With more and more Brits heading online to bag a bargain, scammers and cybercriminals are turning their attentions to the web, in a bid to steal money and personal details from unsuspecting victims. Before you reach for your wallet, follow these simple steps to ensure you remain safe when buying online.
At the checkout
Meanwhile, Jon Callas, CTO of security solutions firm Entrust, warned web users not to let their guard down when they hit the online checkout. According to Callas, online shoppers need to look out for several things before inputting their credit or debit card details into a website.
"If the site has an EV (extended validation) certificate the address bar will be green and the business name will be readily visible," he said. This means that the site has met a specific set of security guidelines which are independently verified, and that the site can be trusted.
Secure Sockets Layers (SSL) are used to ensure data is encrypted before being transmitted across the web and also indicate an organisation has been verified. Callas says potential purchasers should keep an eye out for https in the address bar rather than just the standard http, as this highlights a site uses SSL.
You should also look out for the padlock within your browser, which is one of the main security features of basic SSL.
"Depending on what browser you use, it might be on the address bar or somewhere else like the title bar. But if you click on it, you will see security information about the site you're on," he said.
Furthermore, respectable organisations will display the site seal of their SSL certificate provider either on their home page or during the checkout process. He also recommends clicking on the site seal to ensure it's legitimate. You should also verify that the date and name of the organisation are consistent with the site you're visiting.
Those using public Wi-Fi, especially if it's unsecured, need to be extra careful as "you never know who could be listening", according to Callas.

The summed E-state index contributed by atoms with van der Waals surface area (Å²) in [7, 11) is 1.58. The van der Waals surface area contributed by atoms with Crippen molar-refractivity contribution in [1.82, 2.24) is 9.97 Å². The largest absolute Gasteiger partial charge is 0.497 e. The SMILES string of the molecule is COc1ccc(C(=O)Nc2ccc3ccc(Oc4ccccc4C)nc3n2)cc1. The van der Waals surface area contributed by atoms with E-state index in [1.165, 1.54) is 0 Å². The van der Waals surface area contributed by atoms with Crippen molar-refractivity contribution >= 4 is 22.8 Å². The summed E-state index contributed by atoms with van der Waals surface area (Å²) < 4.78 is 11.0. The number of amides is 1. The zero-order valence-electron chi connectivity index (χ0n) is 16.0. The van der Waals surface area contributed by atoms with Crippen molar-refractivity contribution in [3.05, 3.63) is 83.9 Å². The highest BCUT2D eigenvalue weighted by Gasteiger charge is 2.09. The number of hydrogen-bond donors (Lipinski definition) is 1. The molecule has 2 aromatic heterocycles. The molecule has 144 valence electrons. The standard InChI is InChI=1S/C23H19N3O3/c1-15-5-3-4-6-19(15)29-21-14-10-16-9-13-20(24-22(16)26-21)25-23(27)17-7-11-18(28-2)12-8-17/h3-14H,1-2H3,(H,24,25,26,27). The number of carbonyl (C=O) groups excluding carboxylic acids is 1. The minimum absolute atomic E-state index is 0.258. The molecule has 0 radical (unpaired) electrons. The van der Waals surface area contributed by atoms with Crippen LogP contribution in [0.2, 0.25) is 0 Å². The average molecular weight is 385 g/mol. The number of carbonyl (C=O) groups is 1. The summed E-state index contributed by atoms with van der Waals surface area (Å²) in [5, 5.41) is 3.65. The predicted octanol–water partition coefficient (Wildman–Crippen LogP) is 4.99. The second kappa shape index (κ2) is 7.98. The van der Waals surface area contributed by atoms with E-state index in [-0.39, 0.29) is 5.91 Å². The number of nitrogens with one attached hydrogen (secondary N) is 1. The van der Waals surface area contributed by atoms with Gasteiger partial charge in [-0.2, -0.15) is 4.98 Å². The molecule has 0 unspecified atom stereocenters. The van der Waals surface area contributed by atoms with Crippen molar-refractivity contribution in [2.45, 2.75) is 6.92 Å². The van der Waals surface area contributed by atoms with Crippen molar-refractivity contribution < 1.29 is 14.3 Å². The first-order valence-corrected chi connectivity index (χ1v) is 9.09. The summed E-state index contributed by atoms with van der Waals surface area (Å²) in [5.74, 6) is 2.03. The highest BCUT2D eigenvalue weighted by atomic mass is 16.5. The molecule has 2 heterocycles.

"Double-check that there's SSL, and that the certification is good. Be extra, extra careful on a public computer; don't do anything financial or involving a password unless you must, as these are easily riddled with malware."
The benefit of credit cards
It's worth using a credit card to pay for goods with a value over £100, as the credit-card company is insured against rogue retailers. You can claim back money from your credit-card issuer if a product you've paid for fails to materialise. Moves are afoot to extend this protection to debit-card transactions, too.
Most online retailers will require the three-digit Card Verification Value (CVV or CV2) number from the back of your credit card. If they don't, think twice about completing the purchase, advises Callas.
Finally, when you've finished the purchase, make sure you log out of the site. "This may seem obvious, but log out of any web session that stores personal account or banking information. This is critical if using a public computer," he said.
It's not over once the transaction's complete
Callas suggested purchasers pay close attention to their bank account's activities once the transaction is complete.
"While it's always good practice to keep an eye on your banking account throughout the year, take a closer look after purchasing products or carrying out any transactions online. If your identity or account has been compromised, you may be able to limit fraud loss if it's caught early."
And if the worst has happened and you've be scammed, Cowley says report the incident immediately.
"Call your local trading standards office, report the incident and ask for their best advice on how to deal with the situation."